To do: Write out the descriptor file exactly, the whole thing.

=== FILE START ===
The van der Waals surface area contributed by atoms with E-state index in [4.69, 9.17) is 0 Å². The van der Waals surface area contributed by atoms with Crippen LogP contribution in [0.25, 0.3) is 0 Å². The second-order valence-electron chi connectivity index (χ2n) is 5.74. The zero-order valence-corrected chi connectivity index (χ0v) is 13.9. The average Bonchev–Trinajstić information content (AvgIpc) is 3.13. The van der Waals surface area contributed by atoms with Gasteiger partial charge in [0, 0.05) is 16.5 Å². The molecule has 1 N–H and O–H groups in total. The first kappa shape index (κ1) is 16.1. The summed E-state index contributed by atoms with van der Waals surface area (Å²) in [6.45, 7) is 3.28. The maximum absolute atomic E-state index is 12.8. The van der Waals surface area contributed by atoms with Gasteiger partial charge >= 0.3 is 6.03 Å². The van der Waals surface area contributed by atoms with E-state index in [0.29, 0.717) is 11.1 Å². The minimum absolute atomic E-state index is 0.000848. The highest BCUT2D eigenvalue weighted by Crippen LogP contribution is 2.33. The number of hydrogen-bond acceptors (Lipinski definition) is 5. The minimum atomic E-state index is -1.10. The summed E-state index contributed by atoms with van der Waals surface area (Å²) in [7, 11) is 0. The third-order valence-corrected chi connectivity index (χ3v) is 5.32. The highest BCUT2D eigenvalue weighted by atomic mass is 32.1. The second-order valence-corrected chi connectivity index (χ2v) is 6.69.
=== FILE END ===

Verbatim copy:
The van der Waals surface area contributed by atoms with E-state index in [4.69, 9.17) is 0 Å². The van der Waals surface area contributed by atoms with Crippen LogP contribution in [0.25, 0.3) is 0 Å². The second-order valence-electron chi connectivity index (χ2n) is 5.74. The zero-order valence-corrected chi connectivity index (χ0v) is 13.9. The average Bonchev–Trinajstić information content (AvgIpc) is 3.13. The van der Waals surface area contributed by atoms with Gasteiger partial charge in [0, 0.05) is 16.5 Å². The molecule has 1 N–H and O–H groups in total. The first kappa shape index (κ1) is 16.1. The summed E-state index contributed by atoms with van der Waals surface area (Å²) in [6.45, 7) is 3.28. The maximum absolute atomic E-state index is 12.8. The van der Waals surface area contributed by atoms with Gasteiger partial charge >= 0.3 is 6.03 Å². The van der Waals surface area contributed by atoms with E-state index in [0.29, 0.717) is 11.1 Å². The minimum absolute atomic E-state index is 0.000848. The highest BCUT2D eigenvalue weighted by Crippen LogP contribution is 2.33. The number of hydrogen-bond acceptors (Lipinski definition) is 5. The minimum atomic E-state index is -1.10. The summed E-state index contributed by atoms with van der Waals surface area (Å²) in [7, 11) is 0. The third-order valence-corrected chi connectivity index (χ3v) is 5.32. The highest BCUT2D eigenvalue weighted by atomic mass is 32.1. The second-order valence-corrected chi connectivity index (χ2v) is 6.69.